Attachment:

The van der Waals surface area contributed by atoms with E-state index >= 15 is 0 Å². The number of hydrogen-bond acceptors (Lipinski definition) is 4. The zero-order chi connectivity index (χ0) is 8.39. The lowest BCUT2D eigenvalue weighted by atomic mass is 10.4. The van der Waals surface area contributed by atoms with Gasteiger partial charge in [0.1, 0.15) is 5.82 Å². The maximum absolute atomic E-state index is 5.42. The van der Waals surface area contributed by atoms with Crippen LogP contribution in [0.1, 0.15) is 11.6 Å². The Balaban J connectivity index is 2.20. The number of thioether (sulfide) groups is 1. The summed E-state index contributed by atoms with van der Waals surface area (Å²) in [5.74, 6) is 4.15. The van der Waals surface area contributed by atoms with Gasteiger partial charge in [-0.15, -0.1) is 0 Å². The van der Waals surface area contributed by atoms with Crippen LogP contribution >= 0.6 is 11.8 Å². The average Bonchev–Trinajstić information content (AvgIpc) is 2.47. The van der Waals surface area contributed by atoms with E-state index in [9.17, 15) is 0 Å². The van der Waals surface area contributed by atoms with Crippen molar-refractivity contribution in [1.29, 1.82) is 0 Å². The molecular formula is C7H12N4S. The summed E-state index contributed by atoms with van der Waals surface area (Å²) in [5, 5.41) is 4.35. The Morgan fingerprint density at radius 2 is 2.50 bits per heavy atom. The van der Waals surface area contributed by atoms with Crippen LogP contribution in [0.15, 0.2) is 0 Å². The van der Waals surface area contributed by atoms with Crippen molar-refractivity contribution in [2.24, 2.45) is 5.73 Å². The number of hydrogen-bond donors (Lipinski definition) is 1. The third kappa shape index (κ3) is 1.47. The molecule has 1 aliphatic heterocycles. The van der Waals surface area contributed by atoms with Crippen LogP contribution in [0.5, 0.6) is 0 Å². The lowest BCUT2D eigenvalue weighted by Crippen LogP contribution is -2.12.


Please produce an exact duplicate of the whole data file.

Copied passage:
The van der Waals surface area contributed by atoms with E-state index >= 15 is 0 Å². The number of hydrogen-bond acceptors (Lipinski definition) is 4. The zero-order chi connectivity index (χ0) is 8.39. The lowest BCUT2D eigenvalue weighted by atomic mass is 10.4. The van der Waals surface area contributed by atoms with Gasteiger partial charge in [0.1, 0.15) is 5.82 Å². The maximum absolute atomic E-state index is 5.42. The van der Waals surface area contributed by atoms with Crippen LogP contribution in [0.1, 0.15) is 11.6 Å². The Balaban J connectivity index is 2.20. The number of thioether (sulfide) groups is 1. The summed E-state index contributed by atoms with van der Waals surface area (Å²) in [5.74, 6) is 4.15. The van der Waals surface area contributed by atoms with Gasteiger partial charge in [-0.15, -0.1) is 0 Å². The van der Waals surface area contributed by atoms with Crippen LogP contribution >= 0.6 is 11.8 Å². The average Bonchev–Trinajstić information content (AvgIpc) is 2.47. The van der Waals surface area contributed by atoms with E-state index in [9.17, 15) is 0 Å². The van der Waals surface area contributed by atoms with Crippen molar-refractivity contribution in [1.29, 1.82) is 0 Å². The molecular formula is C7H12N4S. The summed E-state index contributed by atoms with van der Waals surface area (Å²) in [5, 5.41) is 4.35. The Morgan fingerprint density at radius 2 is 2.50 bits per heavy atom. The van der Waals surface area contributed by atoms with Crippen LogP contribution in [0.15, 0.2) is 0 Å². The van der Waals surface area contributed by atoms with Crippen molar-refractivity contribution in [2.24, 2.45) is 5.73 Å². The number of hydrogen-bond donors (Lipinski definition) is 1. The third kappa shape index (κ3) is 1.47. The molecule has 1 aliphatic heterocycles. The van der Waals surface area contributed by atoms with Crippen LogP contribution in [0.5, 0.6) is 0 Å². The lowest BCUT2D eigenvalue weighted by Crippen LogP contribution is -2.12.